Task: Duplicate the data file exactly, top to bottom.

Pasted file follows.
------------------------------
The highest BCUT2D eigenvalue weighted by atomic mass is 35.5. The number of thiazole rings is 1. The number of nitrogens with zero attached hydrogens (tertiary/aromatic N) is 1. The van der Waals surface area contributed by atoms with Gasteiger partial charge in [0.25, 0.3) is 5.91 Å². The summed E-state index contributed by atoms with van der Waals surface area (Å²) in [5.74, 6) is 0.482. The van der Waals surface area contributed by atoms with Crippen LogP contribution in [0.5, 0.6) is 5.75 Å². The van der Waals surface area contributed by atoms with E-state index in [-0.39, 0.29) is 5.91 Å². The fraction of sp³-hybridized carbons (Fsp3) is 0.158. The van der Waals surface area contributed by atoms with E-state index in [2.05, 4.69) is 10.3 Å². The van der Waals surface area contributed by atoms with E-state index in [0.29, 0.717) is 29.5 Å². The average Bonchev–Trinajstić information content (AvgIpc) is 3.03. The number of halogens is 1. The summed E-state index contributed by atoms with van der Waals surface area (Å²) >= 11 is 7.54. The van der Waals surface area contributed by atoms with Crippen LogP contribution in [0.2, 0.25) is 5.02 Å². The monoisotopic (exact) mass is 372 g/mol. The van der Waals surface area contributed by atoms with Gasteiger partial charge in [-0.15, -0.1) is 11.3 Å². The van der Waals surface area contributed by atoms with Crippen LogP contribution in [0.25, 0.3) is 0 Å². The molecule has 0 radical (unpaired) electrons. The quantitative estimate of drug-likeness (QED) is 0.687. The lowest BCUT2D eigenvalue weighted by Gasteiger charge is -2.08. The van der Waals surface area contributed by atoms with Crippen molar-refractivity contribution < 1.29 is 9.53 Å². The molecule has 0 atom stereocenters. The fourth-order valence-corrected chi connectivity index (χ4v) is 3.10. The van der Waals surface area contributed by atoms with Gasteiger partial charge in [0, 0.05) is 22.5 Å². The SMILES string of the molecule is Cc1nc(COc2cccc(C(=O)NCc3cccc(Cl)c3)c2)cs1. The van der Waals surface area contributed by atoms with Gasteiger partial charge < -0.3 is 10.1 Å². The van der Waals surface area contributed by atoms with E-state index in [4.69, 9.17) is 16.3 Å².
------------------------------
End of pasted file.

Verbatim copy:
The highest BCUT2D eigenvalue weighted by atomic mass is 35.5. The number of thiazole rings is 1. The number of nitrogens with zero attached hydrogens (tertiary/aromatic N) is 1. The van der Waals surface area contributed by atoms with Gasteiger partial charge in [0.25, 0.3) is 5.91 Å². The summed E-state index contributed by atoms with van der Waals surface area (Å²) in [5.74, 6) is 0.482. The van der Waals surface area contributed by atoms with Crippen LogP contribution in [0.5, 0.6) is 5.75 Å². The van der Waals surface area contributed by atoms with E-state index in [-0.39, 0.29) is 5.91 Å². The fraction of sp³-hybridized carbons (Fsp3) is 0.158. The van der Waals surface area contributed by atoms with E-state index in [2.05, 4.69) is 10.3 Å². The van der Waals surface area contributed by atoms with E-state index in [0.29, 0.717) is 29.5 Å². The average Bonchev–Trinajstić information content (AvgIpc) is 3.03. The number of halogens is 1. The summed E-state index contributed by atoms with van der Waals surface area (Å²) >= 11 is 7.54. The van der Waals surface area contributed by atoms with Crippen LogP contribution in [0.2, 0.25) is 5.02 Å². The monoisotopic (exact) mass is 372 g/mol. The van der Waals surface area contributed by atoms with Gasteiger partial charge in [-0.15, -0.1) is 11.3 Å². The van der Waals surface area contributed by atoms with Crippen LogP contribution in [0.25, 0.3) is 0 Å². The molecule has 0 radical (unpaired) electrons. The quantitative estimate of drug-likeness (QED) is 0.687. The lowest BCUT2D eigenvalue weighted by Gasteiger charge is -2.08. The van der Waals surface area contributed by atoms with Crippen molar-refractivity contribution < 1.29 is 9.53 Å². The molecule has 0 atom stereocenters. The fourth-order valence-corrected chi connectivity index (χ4v) is 3.10. The van der Waals surface area contributed by atoms with Gasteiger partial charge in [0, 0.05) is 22.5 Å². The SMILES string of the molecule is Cc1nc(COc2cccc(C(=O)NCc3cccc(Cl)c3)c2)cs1. The van der Waals surface area contributed by atoms with Gasteiger partial charge < -0.3 is 10.1 Å². The van der Waals surface area contributed by atoms with E-state index in [4.69, 9.17) is 16.3 Å².